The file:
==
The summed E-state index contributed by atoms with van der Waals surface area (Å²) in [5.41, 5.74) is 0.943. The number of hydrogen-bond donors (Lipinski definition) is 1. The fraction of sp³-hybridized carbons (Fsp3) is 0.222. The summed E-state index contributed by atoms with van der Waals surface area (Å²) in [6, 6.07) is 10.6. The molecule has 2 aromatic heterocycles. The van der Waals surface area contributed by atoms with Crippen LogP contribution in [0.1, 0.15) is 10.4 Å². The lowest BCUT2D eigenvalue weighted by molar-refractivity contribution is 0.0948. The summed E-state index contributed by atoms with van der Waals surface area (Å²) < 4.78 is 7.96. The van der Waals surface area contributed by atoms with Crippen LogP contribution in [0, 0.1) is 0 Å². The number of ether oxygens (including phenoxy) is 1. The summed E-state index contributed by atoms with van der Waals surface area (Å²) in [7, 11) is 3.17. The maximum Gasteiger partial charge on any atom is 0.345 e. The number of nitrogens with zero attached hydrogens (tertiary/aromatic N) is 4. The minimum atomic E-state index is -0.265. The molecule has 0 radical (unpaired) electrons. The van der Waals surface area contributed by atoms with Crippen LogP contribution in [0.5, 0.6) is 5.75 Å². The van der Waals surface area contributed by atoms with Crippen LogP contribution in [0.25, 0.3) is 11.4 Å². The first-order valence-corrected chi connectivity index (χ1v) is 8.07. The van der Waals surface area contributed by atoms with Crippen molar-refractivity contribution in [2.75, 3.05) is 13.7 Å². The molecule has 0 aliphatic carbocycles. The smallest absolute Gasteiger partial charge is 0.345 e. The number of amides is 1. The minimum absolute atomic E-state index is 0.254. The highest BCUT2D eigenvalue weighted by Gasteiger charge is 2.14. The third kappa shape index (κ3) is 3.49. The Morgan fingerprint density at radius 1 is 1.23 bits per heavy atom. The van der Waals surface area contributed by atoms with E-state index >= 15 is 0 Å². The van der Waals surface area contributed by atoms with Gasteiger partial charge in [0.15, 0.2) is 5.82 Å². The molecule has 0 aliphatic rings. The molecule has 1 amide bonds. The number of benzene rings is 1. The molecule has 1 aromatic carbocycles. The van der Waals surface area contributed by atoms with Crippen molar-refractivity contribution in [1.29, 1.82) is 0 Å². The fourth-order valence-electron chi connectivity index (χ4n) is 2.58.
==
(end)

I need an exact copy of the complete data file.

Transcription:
The summed E-state index contributed by atoms with van der Waals surface area (Å²) in [5.41, 5.74) is 0.943. The number of hydrogen-bond donors (Lipinski definition) is 1. The fraction of sp³-hybridized carbons (Fsp3) is 0.222. The summed E-state index contributed by atoms with van der Waals surface area (Å²) in [6, 6.07) is 10.6. The molecule has 2 aromatic heterocycles. The van der Waals surface area contributed by atoms with Crippen LogP contribution in [0.1, 0.15) is 10.4 Å². The lowest BCUT2D eigenvalue weighted by molar-refractivity contribution is 0.0948. The summed E-state index contributed by atoms with van der Waals surface area (Å²) < 4.78 is 7.96. The van der Waals surface area contributed by atoms with Crippen LogP contribution in [0, 0.1) is 0 Å². The number of ether oxygens (including phenoxy) is 1. The summed E-state index contributed by atoms with van der Waals surface area (Å²) in [7, 11) is 3.17. The maximum Gasteiger partial charge on any atom is 0.345 e. The number of nitrogens with zero attached hydrogens (tertiary/aromatic N) is 4. The minimum atomic E-state index is -0.265. The molecule has 0 radical (unpaired) electrons. The van der Waals surface area contributed by atoms with Crippen LogP contribution in [0.5, 0.6) is 5.75 Å². The van der Waals surface area contributed by atoms with Crippen LogP contribution in [0.25, 0.3) is 11.4 Å². The first-order valence-corrected chi connectivity index (χ1v) is 8.07. The van der Waals surface area contributed by atoms with Crippen molar-refractivity contribution in [2.75, 3.05) is 13.7 Å². The molecule has 0 aliphatic carbocycles. The smallest absolute Gasteiger partial charge is 0.345 e. The number of amides is 1. The minimum absolute atomic E-state index is 0.254. The highest BCUT2D eigenvalue weighted by Gasteiger charge is 2.14. The third kappa shape index (κ3) is 3.49. The Morgan fingerprint density at radius 1 is 1.23 bits per heavy atom. The van der Waals surface area contributed by atoms with E-state index >= 15 is 0 Å². The van der Waals surface area contributed by atoms with Gasteiger partial charge in [0.15, 0.2) is 5.82 Å². The molecule has 0 aliphatic rings. The molecule has 1 amide bonds. The number of benzene rings is 1. The molecule has 1 aromatic carbocycles. The van der Waals surface area contributed by atoms with Crippen molar-refractivity contribution in [1.29, 1.82) is 0 Å². The fourth-order valence-electron chi connectivity index (χ4n) is 2.58.